Yet, it is not only the film's taste-level that provokes, but further its unmistakably low quality, as if the legendary German filmmaker was working, from the very beginning, within an imagined "film maudit" genre. This is the cinematic equivalent of a Norwegian death metal artist beheading himself to show how metal he is; and it is as good for Herzog's legacy as eating a shoe was for his digestive system. In making Port of Call the director shows the good sense of Timothy Treadwell, which then again does give Herzog's participation a perverse logic.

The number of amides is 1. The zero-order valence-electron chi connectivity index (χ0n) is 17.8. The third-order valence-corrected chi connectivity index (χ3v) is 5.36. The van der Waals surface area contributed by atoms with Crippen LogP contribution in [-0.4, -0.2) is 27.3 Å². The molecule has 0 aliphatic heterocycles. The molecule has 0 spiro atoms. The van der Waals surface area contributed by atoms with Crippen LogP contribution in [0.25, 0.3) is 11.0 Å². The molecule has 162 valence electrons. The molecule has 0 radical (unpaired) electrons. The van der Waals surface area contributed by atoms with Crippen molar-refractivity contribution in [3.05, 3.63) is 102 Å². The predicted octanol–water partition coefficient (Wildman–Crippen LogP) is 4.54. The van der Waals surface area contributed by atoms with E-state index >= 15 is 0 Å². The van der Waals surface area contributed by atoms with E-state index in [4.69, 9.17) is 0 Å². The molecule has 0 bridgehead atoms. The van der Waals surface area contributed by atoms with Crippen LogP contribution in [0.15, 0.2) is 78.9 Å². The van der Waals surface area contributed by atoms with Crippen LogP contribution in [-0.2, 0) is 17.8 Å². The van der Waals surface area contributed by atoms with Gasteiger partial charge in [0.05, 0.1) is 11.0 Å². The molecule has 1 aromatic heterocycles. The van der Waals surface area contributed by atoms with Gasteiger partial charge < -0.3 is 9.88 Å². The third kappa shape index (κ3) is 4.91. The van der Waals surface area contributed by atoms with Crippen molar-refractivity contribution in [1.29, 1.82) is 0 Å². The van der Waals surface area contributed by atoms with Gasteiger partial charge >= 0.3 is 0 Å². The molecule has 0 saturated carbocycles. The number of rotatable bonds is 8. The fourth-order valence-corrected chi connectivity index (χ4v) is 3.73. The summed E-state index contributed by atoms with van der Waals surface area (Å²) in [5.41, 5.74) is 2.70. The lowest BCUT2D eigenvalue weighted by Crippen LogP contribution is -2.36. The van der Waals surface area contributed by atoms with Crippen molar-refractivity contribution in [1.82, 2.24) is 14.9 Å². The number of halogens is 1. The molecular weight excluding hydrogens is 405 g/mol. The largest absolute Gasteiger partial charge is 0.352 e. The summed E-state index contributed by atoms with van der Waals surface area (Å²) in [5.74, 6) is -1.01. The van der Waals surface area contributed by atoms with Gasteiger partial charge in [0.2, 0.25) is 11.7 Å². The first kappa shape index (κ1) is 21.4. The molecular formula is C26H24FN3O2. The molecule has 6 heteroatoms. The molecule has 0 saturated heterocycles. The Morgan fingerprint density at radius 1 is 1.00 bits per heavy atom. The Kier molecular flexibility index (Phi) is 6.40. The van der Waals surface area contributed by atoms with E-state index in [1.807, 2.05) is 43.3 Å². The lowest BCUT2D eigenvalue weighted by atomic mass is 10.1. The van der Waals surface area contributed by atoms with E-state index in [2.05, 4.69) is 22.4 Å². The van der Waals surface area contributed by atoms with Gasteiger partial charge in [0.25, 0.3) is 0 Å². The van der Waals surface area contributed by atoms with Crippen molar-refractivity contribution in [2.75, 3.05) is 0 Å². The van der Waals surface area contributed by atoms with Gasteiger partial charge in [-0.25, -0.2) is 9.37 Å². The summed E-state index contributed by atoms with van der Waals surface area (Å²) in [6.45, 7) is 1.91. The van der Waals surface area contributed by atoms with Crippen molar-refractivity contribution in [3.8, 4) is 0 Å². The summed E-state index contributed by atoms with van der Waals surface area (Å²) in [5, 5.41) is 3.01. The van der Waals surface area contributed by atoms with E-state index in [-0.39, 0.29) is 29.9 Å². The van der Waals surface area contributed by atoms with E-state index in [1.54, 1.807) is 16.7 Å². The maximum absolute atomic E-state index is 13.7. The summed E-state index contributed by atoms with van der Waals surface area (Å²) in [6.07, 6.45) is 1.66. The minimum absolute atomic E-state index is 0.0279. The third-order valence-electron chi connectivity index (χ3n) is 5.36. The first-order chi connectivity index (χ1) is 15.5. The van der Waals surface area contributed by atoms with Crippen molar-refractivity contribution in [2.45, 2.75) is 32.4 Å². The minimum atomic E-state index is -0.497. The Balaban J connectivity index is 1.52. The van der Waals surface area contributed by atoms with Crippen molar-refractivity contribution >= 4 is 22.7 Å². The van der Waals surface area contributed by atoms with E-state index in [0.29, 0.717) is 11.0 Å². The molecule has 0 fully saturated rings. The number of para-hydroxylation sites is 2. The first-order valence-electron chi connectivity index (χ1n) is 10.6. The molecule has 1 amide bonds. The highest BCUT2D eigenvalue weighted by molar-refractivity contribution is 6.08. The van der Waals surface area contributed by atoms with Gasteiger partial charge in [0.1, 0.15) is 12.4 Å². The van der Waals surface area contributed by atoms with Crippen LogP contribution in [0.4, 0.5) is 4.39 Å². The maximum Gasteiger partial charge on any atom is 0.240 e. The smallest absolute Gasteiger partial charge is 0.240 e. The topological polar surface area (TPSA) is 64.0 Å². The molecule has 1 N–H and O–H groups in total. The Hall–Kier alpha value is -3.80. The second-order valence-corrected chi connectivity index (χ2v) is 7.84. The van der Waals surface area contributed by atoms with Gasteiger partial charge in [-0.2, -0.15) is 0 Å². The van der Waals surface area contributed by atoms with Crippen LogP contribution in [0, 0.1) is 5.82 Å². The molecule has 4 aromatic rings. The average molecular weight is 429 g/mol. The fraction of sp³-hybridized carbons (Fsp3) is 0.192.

The question remains, however, who else was in on the joke. (The reading that the film is not to be taken seriously is to give Port of Call the benefit of the doubt; if it is, something has gone very wrong in its makers' minds. His recent collaboration with David Lynch might suggest, troublingly, that it could just be.) Was Finkelstein? Again, neither his previous credits nor the idea of updating Bad Lieutenant in modern day New Orleans would suggest that he was. How about Cage in what is an epically preposterous, Golem-esque performance - his Leaving Las Vegas (1995) turn perhaps played for comedy, perhaps not? The fact that Cage would sign on at all might suggest that he knew that the film's absurdity would insulate him from what would seem to be an obvious, inevitable scorn. Then again, Cage's insinuation that the film might succeed as a franchise calls this into question. Either way, Cage's 'bad lieutenant' is something to be seen to be believed - and to be quoted ad infinitum.